I am not, by nature, a very handy guy. More on that in a moment.
While I was in college, I stumbled upon this gem of Canadian Public Television, The Red Green Show.
The Red Green Show was low brow guy humor at its finest. It was a half hour variety show that made fun of men. There were skits about DIY handyman projects (duct tape being the tool of choice for most projects), a Mens Anonymous segment (motto: “I’m a guy, but I can change. If I have to. I guess.”) and other general ineptitudes.
Now, from an alpha/beta point of view, most of you would want to throw up 10 minutes into the show. But sometimes, you just gotta admit that men are capable of some pretty humorous feats of failure.
My case in point:
I don’t know that I’ve talked much about my upbringing here, but I grew up in a poor family in a rural environment. We weren’t farmers, so I’m not technically a country boy. I’ve never owned a pair of cowboy boots. I might qualify as a redneck, but only of the Jeff Foxworthy variety.
I grew up in a home where everything was on its last leg and in constant need of repair. Unfortunately, my father was also not a handy guy. I remember him attempting to build one dog house and it took us two weeks.
So we employed a series of quick fixes that we referred to as jimmy rigging. This included, but was not limited to, using speaker wire to hold my muffler in place when I was in college. Connecting a walkman to a car stereo amplifier because the car didn’t have a radio. Bailing wire to hold any household fixture in place. A screw driver in place of the push button handle mechanism on my dad’s old car. Oh, the list is endless.
My point is that we did what we could with what we had. This became such an engrained habit that I have carried it into adulthood. Today, resources are not really a problem. I can afford to by the tools and materials I need, but for some reason, I just don’t want to.
I grew up in a world where the goal of any assembly project was to see how many fasteners, screws, nuts or bolts you could have left over once the item was functionally assembled. You might need those for something else. I still find myself using this measure of success in my at home projects.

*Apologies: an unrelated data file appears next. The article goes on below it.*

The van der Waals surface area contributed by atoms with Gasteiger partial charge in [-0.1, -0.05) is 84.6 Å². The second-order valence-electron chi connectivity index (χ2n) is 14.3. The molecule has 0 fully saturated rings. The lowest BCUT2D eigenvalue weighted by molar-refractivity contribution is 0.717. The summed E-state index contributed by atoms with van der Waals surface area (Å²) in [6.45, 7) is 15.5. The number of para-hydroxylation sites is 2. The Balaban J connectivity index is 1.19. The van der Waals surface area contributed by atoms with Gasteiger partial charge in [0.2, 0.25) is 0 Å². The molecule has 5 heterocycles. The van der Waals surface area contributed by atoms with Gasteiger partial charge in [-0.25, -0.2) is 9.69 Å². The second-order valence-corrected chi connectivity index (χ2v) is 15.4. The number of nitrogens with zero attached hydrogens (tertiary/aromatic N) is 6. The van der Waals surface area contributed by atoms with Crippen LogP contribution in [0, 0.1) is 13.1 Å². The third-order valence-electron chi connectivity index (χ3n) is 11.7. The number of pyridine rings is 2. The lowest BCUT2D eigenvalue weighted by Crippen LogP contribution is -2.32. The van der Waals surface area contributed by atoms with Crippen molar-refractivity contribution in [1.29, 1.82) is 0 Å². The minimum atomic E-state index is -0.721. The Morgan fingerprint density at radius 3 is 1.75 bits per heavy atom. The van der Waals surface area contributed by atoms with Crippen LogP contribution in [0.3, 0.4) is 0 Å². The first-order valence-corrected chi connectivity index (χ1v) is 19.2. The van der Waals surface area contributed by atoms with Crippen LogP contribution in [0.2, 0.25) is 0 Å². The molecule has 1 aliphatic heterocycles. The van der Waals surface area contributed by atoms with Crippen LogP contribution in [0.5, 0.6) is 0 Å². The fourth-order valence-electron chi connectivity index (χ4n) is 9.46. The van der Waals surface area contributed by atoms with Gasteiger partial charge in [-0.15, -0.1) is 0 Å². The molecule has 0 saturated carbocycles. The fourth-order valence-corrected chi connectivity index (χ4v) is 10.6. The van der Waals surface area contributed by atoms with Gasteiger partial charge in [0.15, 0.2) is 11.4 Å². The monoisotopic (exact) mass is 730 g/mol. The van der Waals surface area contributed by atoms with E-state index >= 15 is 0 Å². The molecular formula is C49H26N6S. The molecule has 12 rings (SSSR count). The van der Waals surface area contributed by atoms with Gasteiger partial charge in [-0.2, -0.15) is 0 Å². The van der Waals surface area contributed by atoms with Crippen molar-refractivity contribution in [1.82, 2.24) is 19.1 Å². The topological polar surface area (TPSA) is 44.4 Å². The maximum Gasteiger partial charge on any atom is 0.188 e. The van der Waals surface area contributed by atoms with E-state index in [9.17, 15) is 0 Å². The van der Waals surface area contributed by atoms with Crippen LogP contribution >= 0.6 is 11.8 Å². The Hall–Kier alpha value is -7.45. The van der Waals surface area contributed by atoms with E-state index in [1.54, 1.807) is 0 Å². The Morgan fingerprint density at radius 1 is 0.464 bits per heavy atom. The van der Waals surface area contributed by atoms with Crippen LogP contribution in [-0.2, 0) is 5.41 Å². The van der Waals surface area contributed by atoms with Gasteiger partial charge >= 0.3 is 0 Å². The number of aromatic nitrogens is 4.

I helped my cousin replace a motor and transmission in his mother’s car when we were 16 years old. We had half a coffee can of bolts left over. I’ve never been more proud.
See what I mean? You can take the man out of the trailer park but you can’t take the trailer park out of the man.
My wife and I live in a rural area in the Midwest. We have 40 acres of land that requires some maintenance. The maintenance requires a tractor, a bush hog, lawn mowers, chain saws, etc. These items also require maintenance. I will readily admit that I am deficient at both of these.
But I’m learning. Last summer I rebuilt the drive assembly in my bush hog. The summer before that, I built a storage shed. I framed and remodeled a bedroom in our house.
I won’t tell you that any of these projects have gone quite as I planned. A professional would laugh at my efforts and would definitely proclaim them to be jimmy rigged. But, by God, I’m trying. And there is value to knowing I’ve completed these projects myself, errors and all.
This summer, I started a project that damned near killed me. Last year, we agreed to buy an above ground swimming pool. My wife wanted it big, so we went big. It is a 27′ round above ground pool. If you have never been near a pool this size, you can almost see the curvature of the earth as you look across it.
I’ve never installed a pool before. I should stop here and tell you that I have found that it takes me, on average, three tries before I get something right. That’s fine except when you are trying to install a pool with 18,000 gallons of water in it. You probably want to get it right the first time.
As I type this, we are filling the last foot of water. In two days, the pumps will be running and the pool will be functional.
Today, I made the mistake of telling my wife that I wanted to title this post “27′ of Big Dick”. She laughingly reminded me that it took three months to install it and summer is nearly over. She’ll get a few weeks of use out of it this year at that’s it. You can see why I didn’t use that title.
I’m trying, every day, to make my life and the world around me better than it was before. That means I’ve got to keep improving. That means I keep trying new things and occasionally failing.
Ecclesiastes 2:24 says, “There is nothing better for a man than that he should eat, drink, and enjoy the work of his hands.” I’ve enjoyed all my projects and sometimes they provide added benefits. My wife plans to spend most of her pool time naked once the kids are in school.